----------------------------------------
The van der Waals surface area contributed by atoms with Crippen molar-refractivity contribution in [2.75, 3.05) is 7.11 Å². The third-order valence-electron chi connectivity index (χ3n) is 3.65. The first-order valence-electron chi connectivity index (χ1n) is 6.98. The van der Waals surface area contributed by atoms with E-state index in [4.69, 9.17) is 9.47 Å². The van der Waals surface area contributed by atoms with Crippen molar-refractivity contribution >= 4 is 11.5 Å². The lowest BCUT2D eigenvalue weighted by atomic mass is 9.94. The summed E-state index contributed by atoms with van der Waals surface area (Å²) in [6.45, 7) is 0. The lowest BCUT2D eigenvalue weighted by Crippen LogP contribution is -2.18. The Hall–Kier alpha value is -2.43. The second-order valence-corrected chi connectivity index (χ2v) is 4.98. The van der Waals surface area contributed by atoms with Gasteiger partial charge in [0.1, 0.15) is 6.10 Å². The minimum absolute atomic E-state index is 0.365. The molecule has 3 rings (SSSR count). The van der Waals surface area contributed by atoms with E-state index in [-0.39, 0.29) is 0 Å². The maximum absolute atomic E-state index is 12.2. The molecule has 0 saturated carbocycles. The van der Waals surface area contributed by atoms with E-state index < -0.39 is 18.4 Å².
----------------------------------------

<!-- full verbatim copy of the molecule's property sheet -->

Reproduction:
The van der Waals surface area contributed by atoms with Crippen molar-refractivity contribution in [2.75, 3.05) is 7.11 Å². The third-order valence-electron chi connectivity index (χ3n) is 3.65. The first-order valence-electron chi connectivity index (χ1n) is 6.98. The van der Waals surface area contributed by atoms with E-state index in [4.69, 9.17) is 9.47 Å². The van der Waals surface area contributed by atoms with Crippen molar-refractivity contribution >= 4 is 11.5 Å². The lowest BCUT2D eigenvalue weighted by atomic mass is 9.94. The summed E-state index contributed by atoms with van der Waals surface area (Å²) in [6.45, 7) is 0. The lowest BCUT2D eigenvalue weighted by Crippen LogP contribution is -2.18. The Hall–Kier alpha value is -2.43. The second-order valence-corrected chi connectivity index (χ2v) is 4.98. The van der Waals surface area contributed by atoms with Gasteiger partial charge in [0.1, 0.15) is 6.10 Å². The minimum absolute atomic E-state index is 0.365. The molecule has 3 rings (SSSR count). The van der Waals surface area contributed by atoms with E-state index in [-0.39, 0.29) is 0 Å². The maximum absolute atomic E-state index is 12.2. The molecule has 0 saturated carbocycles. The van der Waals surface area contributed by atoms with E-state index < -0.39 is 18.4 Å².